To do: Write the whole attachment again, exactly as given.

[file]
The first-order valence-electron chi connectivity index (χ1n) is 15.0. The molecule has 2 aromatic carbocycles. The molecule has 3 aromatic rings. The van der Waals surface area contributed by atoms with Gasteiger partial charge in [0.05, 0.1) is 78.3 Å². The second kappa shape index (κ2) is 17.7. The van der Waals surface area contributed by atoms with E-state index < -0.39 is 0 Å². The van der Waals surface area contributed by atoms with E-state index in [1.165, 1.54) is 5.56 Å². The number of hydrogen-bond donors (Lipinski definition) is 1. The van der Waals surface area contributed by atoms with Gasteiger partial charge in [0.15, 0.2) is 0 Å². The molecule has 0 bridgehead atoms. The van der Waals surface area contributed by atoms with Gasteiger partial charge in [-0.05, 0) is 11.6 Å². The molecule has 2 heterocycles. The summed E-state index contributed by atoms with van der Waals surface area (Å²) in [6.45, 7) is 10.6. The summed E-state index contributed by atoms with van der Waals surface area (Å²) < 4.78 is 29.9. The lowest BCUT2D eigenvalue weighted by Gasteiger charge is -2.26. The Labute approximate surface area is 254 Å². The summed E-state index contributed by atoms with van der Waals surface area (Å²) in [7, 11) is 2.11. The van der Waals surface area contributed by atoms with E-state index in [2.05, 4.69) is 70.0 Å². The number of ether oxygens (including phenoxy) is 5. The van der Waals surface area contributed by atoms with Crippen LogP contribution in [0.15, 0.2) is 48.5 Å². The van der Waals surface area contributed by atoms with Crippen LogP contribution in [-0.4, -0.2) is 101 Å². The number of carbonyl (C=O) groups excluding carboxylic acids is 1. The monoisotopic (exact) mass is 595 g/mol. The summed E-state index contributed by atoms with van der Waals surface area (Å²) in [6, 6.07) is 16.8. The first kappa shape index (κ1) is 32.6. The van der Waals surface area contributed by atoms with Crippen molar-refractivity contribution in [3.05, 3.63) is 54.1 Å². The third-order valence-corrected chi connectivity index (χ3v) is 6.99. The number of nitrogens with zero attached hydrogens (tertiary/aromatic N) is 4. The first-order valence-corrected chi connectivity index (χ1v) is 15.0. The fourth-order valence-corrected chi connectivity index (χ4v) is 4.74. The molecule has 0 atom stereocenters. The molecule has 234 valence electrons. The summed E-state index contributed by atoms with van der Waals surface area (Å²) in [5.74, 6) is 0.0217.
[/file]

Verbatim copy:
The first-order valence-electron chi connectivity index (χ1n) is 15.0. The molecule has 2 aromatic carbocycles. The molecule has 3 aromatic rings. The van der Waals surface area contributed by atoms with Gasteiger partial charge in [0.05, 0.1) is 78.3 Å². The second kappa shape index (κ2) is 17.7. The van der Waals surface area contributed by atoms with E-state index < -0.39 is 0 Å². The van der Waals surface area contributed by atoms with E-state index in [1.165, 1.54) is 5.56 Å². The number of hydrogen-bond donors (Lipinski definition) is 1. The van der Waals surface area contributed by atoms with Gasteiger partial charge in [0.15, 0.2) is 0 Å². The molecule has 0 bridgehead atoms. The van der Waals surface area contributed by atoms with Gasteiger partial charge in [-0.05, 0) is 11.6 Å². The molecule has 2 heterocycles. The summed E-state index contributed by atoms with van der Waals surface area (Å²) in [6.45, 7) is 10.6. The summed E-state index contributed by atoms with van der Waals surface area (Å²) < 4.78 is 29.9. The lowest BCUT2D eigenvalue weighted by Gasteiger charge is -2.26. The Labute approximate surface area is 254 Å². The summed E-state index contributed by atoms with van der Waals surface area (Å²) in [7, 11) is 2.11. The van der Waals surface area contributed by atoms with E-state index in [2.05, 4.69) is 70.0 Å². The number of ether oxygens (including phenoxy) is 5. The van der Waals surface area contributed by atoms with Crippen LogP contribution in [0.15, 0.2) is 48.5 Å². The van der Waals surface area contributed by atoms with Crippen LogP contribution in [-0.4, -0.2) is 101 Å². The number of carbonyl (C=O) groups excluding carboxylic acids is 1. The monoisotopic (exact) mass is 595 g/mol. The summed E-state index contributed by atoms with van der Waals surface area (Å²) in [6, 6.07) is 16.8. The first kappa shape index (κ1) is 32.6. The van der Waals surface area contributed by atoms with Crippen molar-refractivity contribution in [3.05, 3.63) is 54.1 Å². The third-order valence-corrected chi connectivity index (χ3v) is 6.99. The number of nitrogens with zero attached hydrogens (tertiary/aromatic N) is 4. The first-order valence-corrected chi connectivity index (χ1v) is 15.0. The fourth-order valence-corrected chi connectivity index (χ4v) is 4.74. The molecule has 0 atom stereocenters. The molecule has 234 valence electrons. The summed E-state index contributed by atoms with van der Waals surface area (Å²) in [5.74, 6) is 0.0217.